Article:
less, when in cases of rebellion or invasion, the public safety may re
quire it ; and, whereas, a rebellion was existing on the 3d day of March,
1863, which rebellion is still existing ; and, whereas, by a statute which
was approved on that day, it was enacted by the Senate and House of
Representatives of the United States, in Congress assembled, that dur
ing the present insurrection the President of the United States, when
ever, in his judgment, the public safety may require, is authorized to
suspend the privilege of the writ of habeas corpus in any case through
out the United States, or any part thereof; and, whereas, in the judg
ment of the President the public safety does require that the privilege
of the said writ shall now be suspended throughout the United States
in cases where, by the authority of the President of the United States,
military, naval and civil officers of the United States, or any of them,
hold persons under their command or in their custody, either as prisoners
of war, spies, or aiders or abettors of the enemy, or officers, soldiers, or
seamen enrolled, drafted, or mustered, or enlisted in, or belonging to
the land or naval forces of the United States, or as deserters therefrom,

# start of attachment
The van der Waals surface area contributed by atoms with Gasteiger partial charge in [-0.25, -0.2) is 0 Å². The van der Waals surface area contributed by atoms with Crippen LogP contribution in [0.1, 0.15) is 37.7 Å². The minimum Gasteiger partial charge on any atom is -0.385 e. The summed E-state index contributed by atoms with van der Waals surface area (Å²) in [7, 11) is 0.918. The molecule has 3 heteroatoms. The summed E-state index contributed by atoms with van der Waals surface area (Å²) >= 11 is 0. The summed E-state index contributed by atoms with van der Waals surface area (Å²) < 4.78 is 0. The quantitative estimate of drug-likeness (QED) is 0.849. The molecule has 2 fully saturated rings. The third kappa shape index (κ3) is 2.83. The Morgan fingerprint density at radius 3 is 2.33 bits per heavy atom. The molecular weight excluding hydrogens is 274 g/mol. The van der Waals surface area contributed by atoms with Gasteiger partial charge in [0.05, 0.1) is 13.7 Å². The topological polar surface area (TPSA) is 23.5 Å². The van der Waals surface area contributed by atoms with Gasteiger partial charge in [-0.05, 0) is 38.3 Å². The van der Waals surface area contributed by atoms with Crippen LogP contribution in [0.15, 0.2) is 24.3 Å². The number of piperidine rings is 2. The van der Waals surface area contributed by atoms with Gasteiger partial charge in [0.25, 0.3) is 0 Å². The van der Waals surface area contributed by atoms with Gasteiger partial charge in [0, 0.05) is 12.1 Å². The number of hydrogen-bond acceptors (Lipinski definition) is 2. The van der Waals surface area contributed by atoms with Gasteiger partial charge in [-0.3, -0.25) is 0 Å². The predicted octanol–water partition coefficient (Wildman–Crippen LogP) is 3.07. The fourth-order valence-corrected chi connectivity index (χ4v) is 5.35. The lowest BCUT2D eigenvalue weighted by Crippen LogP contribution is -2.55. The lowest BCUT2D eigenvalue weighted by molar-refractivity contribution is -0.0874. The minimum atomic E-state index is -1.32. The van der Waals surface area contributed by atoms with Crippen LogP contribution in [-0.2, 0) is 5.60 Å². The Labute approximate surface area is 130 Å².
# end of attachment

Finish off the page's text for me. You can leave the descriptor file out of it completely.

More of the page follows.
or otherwise amenable to military law, or to the rules and articles of war,
or the rules and regulations prescribed for the military or naval services
by the authority of the President of the United States, or for resisting
the draft, or for any other offence against the military or naval service ;
now, therefore, I, ABRAHAM LINCOLN, President of the United States,
do hereby proclaim and make known to all whom it may concern, that
the privilege of the writ of habeas corpus is suspended throughout the
United States, in the several cases before-mentioned, and that this sus
pension will continue throughout the duration of the said rebellion, or
until this Proclamation shall, by a subsequent one, to be issued by the
President of the United States, be modified and revoked. And I do
hereby require all magistrates, attorneys, and other civil officers within
the United States, and all officers and others in the military and naval
services of the United States, to take distinct notice of this suspension
and give it full effect, and all citizens of the United States to conduct
and govern themselves accordingly, and in conformity with the Consti
tution of the United States, and the laws of Congress in such casea
made and provided.